Home / Companies / News /  IndiGo faces probe for denying travel to differently abled child

NEW DELHI : InterGlobe Aviation Limited-operated IndiGo, which denied boarding a differently abled child on a Hyderabad-bound flight at the Ranchi airport on Saturday, is being investigated by the civil aviation regulator after the incident created a furor on social media. 

The Directorate General of Civil Aviation (DGCA) has received a report about the incident from the airline, a senior official at the agency told Mint. 

"However, in view of the facts and circumstances described, we have decided to conduct a fact-finding enquiry, which shall be done by a three-member team from DGCA. They will visit Ranchi and Hyderabad (place of stay of the concerned family) and collect appropriate evidence within one week from today. Based on the outcome of the said enquiry, further action shall entail.," the official added, requesting anonymity. 

The incident, filmed and widely shared on social media, shows passengers arguing with IndiGo ground staff to allow a child seated on a wheelchair to board the flight. 

On Monday, the civil aviation minister, Jyotiraditya Scindia, said he would investigate the incident.  

"There is zero tolerance towards such behaviour. No human being should have to go through this! Investigating the matter by myself, post which appropriate action will be taken," Scindia said on social media platform Twitter on Monday. 

Meanwhile, IndiGo on Monday said that the airline couldn't carry the specially-abled teenager onboard as he was visibly in panic. 

"While providing courteous and compassionate service to our customers is of paramount importance to us, the airport staff, in line with the safety guidelines, were forced to make a difficult decision as to whether this commotion would carry forward aboard the aircraft," IndiGo's chief executive Rono Dutta said in a statement. 

"Having reviewed all aspects of this incident, we as an organization are of the view that we made the best possible decision under difficult circumstances," Dutta added.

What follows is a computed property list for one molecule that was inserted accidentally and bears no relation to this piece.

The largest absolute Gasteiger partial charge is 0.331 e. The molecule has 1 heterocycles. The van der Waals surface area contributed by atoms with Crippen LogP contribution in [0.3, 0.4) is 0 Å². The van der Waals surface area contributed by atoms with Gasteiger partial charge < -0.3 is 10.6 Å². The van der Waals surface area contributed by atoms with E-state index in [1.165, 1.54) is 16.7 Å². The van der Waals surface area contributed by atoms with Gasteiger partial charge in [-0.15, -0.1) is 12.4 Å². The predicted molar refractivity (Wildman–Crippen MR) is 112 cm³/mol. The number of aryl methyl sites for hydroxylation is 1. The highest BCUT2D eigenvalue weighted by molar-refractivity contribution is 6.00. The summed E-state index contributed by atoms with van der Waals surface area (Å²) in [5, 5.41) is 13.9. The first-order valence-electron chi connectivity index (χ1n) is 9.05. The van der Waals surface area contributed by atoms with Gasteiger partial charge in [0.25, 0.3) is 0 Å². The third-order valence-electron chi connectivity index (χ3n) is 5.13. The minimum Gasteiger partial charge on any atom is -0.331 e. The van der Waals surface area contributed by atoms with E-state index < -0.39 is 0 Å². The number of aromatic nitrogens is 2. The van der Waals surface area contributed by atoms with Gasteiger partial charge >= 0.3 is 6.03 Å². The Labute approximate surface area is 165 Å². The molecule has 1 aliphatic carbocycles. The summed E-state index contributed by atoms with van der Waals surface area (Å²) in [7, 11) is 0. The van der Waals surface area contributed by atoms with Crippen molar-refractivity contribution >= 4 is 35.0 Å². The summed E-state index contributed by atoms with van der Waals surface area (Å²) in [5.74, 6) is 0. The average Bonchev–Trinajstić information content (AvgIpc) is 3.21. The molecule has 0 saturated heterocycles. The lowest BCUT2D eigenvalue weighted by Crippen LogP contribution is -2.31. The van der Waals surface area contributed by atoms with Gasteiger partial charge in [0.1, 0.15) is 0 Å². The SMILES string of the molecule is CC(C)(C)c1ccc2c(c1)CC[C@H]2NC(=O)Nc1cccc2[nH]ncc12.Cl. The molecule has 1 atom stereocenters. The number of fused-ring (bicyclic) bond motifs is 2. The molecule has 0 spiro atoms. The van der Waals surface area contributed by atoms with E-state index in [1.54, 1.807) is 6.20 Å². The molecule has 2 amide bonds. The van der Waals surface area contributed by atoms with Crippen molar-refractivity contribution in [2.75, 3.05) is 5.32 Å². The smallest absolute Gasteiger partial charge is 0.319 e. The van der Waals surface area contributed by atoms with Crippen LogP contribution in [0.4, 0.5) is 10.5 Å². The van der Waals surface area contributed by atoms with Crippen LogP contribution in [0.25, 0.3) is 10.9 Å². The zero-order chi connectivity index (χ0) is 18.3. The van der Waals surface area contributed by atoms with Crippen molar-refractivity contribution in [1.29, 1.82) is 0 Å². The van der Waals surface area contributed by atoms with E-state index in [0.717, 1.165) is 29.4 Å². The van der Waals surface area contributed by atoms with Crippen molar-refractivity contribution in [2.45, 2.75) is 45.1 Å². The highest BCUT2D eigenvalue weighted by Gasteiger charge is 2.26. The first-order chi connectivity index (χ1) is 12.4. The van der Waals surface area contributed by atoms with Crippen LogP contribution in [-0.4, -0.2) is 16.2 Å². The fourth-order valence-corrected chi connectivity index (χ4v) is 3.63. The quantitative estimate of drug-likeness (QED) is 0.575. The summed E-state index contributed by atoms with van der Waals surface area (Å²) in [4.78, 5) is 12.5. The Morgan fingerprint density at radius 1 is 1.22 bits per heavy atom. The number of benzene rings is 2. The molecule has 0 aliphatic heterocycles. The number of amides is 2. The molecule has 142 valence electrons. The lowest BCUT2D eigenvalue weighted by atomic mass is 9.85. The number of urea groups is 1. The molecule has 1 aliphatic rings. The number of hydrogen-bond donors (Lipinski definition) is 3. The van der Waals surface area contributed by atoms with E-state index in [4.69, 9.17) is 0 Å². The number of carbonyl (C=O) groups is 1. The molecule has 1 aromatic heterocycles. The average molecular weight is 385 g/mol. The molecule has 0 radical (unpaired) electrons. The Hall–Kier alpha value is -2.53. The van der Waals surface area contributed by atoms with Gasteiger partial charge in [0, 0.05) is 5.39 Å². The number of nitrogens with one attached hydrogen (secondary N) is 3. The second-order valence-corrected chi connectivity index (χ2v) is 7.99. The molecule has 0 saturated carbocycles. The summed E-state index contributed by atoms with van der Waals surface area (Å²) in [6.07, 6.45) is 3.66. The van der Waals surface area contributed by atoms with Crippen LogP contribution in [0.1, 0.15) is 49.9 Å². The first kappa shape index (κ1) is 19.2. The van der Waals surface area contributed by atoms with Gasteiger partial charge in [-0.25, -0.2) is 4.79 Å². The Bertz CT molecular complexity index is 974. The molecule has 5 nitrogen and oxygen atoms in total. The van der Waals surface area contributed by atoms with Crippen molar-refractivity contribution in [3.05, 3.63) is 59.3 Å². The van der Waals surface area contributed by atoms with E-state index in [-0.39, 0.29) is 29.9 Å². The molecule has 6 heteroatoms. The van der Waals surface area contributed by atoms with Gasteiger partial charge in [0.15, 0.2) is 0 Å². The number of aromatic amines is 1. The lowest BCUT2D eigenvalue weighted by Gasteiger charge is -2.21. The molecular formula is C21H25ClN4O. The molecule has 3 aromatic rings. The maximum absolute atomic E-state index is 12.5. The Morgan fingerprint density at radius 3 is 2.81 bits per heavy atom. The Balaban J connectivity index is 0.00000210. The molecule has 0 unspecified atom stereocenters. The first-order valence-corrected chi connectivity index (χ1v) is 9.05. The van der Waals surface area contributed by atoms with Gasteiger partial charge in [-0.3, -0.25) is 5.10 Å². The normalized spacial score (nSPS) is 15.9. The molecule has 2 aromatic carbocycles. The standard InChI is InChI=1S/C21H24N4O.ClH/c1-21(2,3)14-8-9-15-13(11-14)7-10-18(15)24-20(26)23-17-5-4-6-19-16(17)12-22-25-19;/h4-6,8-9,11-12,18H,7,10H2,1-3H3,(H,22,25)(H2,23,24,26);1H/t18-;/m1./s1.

Furthermore, an IndiGo spokesperson said that the airline followed DGCA guidelines when they denied the differently abled child from boarding the flight. 

The spokesperson pointed out that as per the DGCA guidelines, Civil Aviation Requirements 4.4, state that passengers who are likely to be unruly must be carefully monitored, and if deemed to pose a threat to the safety and security of the flight, fellow passengers or staff while on board aircraft, should be refused embarkation or off-loaded. 

According to Civil aviation Requirements 4.5, all airlines shall establish mechanism to detect and report unruly passenger behaviour at check-in, in the lounges, at the boarding gate or any other place in civil aviation requirements section 3, series M Part VI, the terminal building in order to prevent such passengers from boarding, the spokesperson added. 

However, air safety experts said that the airline is trying to portray a differently abled child as an unruly passenger, and under the law, no airlines are allowed to refuse to carry persons with disability or reduced mobility and their assistive aids/devices provided such persons or their representatives at the time of booking inform the airline of their requirements.

"Conditions of carriage has provisions, were they explained to parents? If truly concerned, was medical help sought at first instance," said Amit Singh, an air operations and safety expert, also the founder of Safety Matters Foundation (NGO), said on Twitter. 

"Parents & Doctors (fellow pax) assistance and assurance were available. How was safety impacted," Singh added. 


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